If, though, there was a halacha to read the entire Torah at once, we would apply the rule and it would suffice to only read the majority directly from the Torah. Similarly we do not apply the rule when one must eat a specific amount of matzah (a k’zayis) and say that it suffices to eat the majority of the matzah since a k’zayis is not a complete item but rather an amount. As a result, we can suggest that the obligation to read the megillah is to read Kesuvim.

Share Button

About the Author: For questions or comments, e-mail RabbiRFuchs@gmail.com.


If you don't see your comment after publishing it, refresh the page.

Our comments section is intended for meaningful responses and debates in a civilized manner. We ask that you respect the fact that we are a religious Jewish website and avoid inappropriate language at all cost.

No Responses to “Why Do We Read The Megillah?”

Comments are closed.

SocialTwist Tell-a-Friend

Current Top Story
Flyers ordered Jews to appear at a designated location in Ukraine, in Sept., 1941. The next day, the Jews lined up at the Babi Yar Ravine.
‘Jews Must Register’ Flyer in Ukraine an Echo of Babi Yar
Latest Judaism Stories
Reiss-041814-King

Amazingly, each and every blade was green and moist as if it was just freshly cut.

PTI-041814

All the commentaries ask why Hashem focuses on the Exodus as opposed to saying, “I am Hashem who created the entire world.”

Leff-041814

Someone who focuses only on the bones of the Torah makes his bones dry and passionless.

The following is President Obama’s statement on Passover (April 14, 2014). As he has in the past, the President held an official Passover Seder at the White House. Michelle and I send our warmest greetings to all those celebrating Passover in the United States, in Israel, and around the world. On Tuesday, just as we […]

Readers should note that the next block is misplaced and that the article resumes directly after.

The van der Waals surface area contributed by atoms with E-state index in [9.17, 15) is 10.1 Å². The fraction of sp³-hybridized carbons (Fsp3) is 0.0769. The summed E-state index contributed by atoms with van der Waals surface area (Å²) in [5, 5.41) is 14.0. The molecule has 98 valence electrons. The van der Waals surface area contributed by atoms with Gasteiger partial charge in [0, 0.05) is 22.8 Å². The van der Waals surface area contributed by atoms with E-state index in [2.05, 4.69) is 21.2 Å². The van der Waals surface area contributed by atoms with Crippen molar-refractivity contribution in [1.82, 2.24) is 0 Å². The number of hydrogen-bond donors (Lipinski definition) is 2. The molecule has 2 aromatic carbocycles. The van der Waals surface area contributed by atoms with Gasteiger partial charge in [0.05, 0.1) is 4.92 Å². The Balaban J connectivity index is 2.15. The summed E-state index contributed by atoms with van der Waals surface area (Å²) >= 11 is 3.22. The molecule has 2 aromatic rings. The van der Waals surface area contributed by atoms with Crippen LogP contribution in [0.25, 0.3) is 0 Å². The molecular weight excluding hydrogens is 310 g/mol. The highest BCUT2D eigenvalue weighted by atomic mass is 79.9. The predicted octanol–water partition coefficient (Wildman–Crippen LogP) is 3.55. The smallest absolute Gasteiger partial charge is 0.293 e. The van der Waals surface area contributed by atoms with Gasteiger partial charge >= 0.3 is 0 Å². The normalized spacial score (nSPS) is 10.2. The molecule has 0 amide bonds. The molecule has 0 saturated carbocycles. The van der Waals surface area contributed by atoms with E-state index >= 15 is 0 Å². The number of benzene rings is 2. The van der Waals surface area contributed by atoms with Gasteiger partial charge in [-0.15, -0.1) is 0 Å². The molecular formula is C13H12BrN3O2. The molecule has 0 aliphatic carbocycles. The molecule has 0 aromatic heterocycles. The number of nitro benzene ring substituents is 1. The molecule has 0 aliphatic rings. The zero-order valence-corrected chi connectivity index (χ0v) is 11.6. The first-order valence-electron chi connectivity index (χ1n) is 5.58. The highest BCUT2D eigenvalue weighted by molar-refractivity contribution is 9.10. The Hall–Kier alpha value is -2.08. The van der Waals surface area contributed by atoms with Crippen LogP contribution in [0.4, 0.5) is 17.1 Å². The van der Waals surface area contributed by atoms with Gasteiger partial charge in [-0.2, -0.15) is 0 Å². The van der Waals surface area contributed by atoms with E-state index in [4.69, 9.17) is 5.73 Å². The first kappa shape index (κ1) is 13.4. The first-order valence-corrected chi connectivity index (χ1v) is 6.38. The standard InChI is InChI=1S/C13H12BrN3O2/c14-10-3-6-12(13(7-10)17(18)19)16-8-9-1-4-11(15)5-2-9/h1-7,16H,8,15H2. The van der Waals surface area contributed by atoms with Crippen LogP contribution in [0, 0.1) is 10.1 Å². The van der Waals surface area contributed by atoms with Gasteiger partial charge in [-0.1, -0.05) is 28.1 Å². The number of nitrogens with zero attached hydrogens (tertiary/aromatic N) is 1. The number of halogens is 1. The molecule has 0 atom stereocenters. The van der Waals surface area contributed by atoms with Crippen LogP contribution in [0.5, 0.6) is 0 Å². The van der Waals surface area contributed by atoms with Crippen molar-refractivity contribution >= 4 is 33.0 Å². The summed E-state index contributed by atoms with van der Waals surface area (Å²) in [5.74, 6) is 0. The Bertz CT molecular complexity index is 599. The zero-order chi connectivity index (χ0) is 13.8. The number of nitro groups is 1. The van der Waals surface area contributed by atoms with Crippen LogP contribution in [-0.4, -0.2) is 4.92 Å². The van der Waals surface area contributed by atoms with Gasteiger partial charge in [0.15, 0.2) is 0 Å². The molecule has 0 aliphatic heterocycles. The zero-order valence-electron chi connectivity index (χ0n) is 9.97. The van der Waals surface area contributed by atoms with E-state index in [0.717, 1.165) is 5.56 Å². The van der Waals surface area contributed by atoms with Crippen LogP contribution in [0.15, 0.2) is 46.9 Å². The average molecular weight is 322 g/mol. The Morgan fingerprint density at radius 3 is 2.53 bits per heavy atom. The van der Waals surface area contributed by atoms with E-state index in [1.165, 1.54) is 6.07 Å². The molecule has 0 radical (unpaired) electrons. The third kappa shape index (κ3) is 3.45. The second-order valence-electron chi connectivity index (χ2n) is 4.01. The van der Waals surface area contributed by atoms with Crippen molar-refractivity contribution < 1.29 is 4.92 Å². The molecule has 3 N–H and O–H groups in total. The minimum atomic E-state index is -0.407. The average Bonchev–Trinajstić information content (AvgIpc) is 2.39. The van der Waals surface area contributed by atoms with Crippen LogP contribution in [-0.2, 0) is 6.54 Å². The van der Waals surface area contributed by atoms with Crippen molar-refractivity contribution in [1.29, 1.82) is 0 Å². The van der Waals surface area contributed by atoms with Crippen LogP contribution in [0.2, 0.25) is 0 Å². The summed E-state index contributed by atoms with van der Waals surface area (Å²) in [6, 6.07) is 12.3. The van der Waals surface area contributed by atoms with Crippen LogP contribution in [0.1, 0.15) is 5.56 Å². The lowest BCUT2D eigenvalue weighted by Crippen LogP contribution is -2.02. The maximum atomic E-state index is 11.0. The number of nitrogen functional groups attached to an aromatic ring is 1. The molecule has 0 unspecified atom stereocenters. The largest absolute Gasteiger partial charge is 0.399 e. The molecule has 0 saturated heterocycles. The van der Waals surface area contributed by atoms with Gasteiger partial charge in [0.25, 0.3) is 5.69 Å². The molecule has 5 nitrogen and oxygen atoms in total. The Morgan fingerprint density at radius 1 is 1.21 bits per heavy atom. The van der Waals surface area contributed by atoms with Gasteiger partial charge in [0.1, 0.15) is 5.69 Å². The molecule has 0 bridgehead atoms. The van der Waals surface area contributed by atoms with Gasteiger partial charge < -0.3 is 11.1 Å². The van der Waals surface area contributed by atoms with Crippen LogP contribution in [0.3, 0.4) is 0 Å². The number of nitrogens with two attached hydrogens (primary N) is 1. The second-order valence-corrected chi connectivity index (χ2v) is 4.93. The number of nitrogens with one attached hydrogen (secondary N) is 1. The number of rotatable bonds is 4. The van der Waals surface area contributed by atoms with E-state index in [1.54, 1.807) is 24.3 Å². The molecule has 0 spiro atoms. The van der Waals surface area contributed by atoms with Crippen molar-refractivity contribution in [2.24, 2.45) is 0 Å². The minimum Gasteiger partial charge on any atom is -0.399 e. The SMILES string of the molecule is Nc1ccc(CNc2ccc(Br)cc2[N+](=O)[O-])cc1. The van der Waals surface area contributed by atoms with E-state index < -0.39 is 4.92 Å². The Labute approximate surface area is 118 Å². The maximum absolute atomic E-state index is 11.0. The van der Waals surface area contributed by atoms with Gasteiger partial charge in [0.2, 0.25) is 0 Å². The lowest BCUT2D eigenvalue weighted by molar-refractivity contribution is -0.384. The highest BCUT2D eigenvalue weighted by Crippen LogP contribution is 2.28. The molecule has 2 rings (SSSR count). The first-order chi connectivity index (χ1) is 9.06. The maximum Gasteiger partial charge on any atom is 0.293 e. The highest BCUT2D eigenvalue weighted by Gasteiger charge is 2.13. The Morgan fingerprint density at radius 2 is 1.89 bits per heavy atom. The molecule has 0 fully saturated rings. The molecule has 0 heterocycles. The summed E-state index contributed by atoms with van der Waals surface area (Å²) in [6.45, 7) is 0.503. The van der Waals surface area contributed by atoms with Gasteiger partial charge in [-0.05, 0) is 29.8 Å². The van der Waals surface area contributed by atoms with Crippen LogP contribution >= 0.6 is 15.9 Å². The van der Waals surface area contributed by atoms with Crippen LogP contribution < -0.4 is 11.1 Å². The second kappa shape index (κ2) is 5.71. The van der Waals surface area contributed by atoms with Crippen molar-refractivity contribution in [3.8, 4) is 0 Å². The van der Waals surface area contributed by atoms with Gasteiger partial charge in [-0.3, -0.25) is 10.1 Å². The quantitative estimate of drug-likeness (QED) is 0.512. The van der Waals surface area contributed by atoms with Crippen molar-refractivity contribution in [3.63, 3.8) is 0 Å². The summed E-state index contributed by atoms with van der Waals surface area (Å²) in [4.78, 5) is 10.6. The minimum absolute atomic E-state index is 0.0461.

The tendency to rely on human beings rather than G-d has been our curse throughout the centuries.

“Who is wise? One who learns from each person” (Pirkei Avot 4:1)

In Judaism, to be without questions is a sign not of faith, but of lack of depth.

“I’ll try to help as we can,” said Mr. Goodman, “but we already made a special appeal this year. Let me see what other funds we have. I’ll be in touch with you in a day or two.”

Rashi is bothered by the expression Hashem used: “the Jews need only travel.”

Reckoning Time
‘Three Festivals, Even Out Of Order’
(Beizah 19b)

Two husbands were there to instruct us in Texas hold ‘em – and we needed them.

Question: Why do we start counting sefirat ha’omer in chutz la’aretz on the second night of Pesach when the omer in the times of the Beit Hamikdash was cut on Chol HaMoed?

M. Goldman
(Via E-Mail)

A few background principles regarding the prohibitions of chametz mixtures on Pesach may provide some shopping guidance.

According to the Rambam, the k’nas applies to any chametz on Pesach with which one could, in theory, transgress the aveirah – even if no transgression actually occurred.

She was followed by the shadows of the Six Million, by the ever so subtle awareness of their vanished presence.

More Articles from Rabbi Raphael Fuchs
Taste-of-Lomdus-logo

According to the Rambam, the k’nas applies to any chametz on Pesach with which one could, in theory, transgress the aveirah – even if no transgression actually occurred.

Taste-of-Lomdus-logo

One difference between Bnei Yisrael and Bnei Noach is that shiurim only apply to Bnei Yisrael.

The Gemara, in Kiddushin 57b, searches for a source to confirm that the bird that is to be set free is permitted to be eaten after the process is concluded.

The Gemara (Niddah 31b) states that Rabbi Shimon bar Yochai was asked why a woman who gives birth must bring a korban.

The Ritvah understands that the kosher signs are not just “signs” indicating that a fish is kosher; rather, they are what actually render the fish kosher. This may also be applied to the kosher signs of an animal, but the Ritvah does not indicate this.

If a korban chatas cannot be brought as a nedavah, how can one read the parshah of the korban chatas if he is not certain that he is obligated to bring one?

Following the Minchah (afternoon) service, led by the Vyelipoler Rebbe, Rabbi Yosef Frankel, rally participants recited several passages of Tehillim.

    Latest Poll

    Now that Kerry's "Peace Talks" are apparently over, are you...?







    View Results

    Loading ... Loading ...

Printed from: http://www.jewishpress.com/judaism/judaism-101/why-do-we-read-the-megillah/2012/03/07/

Scan this QR code to visit this page online: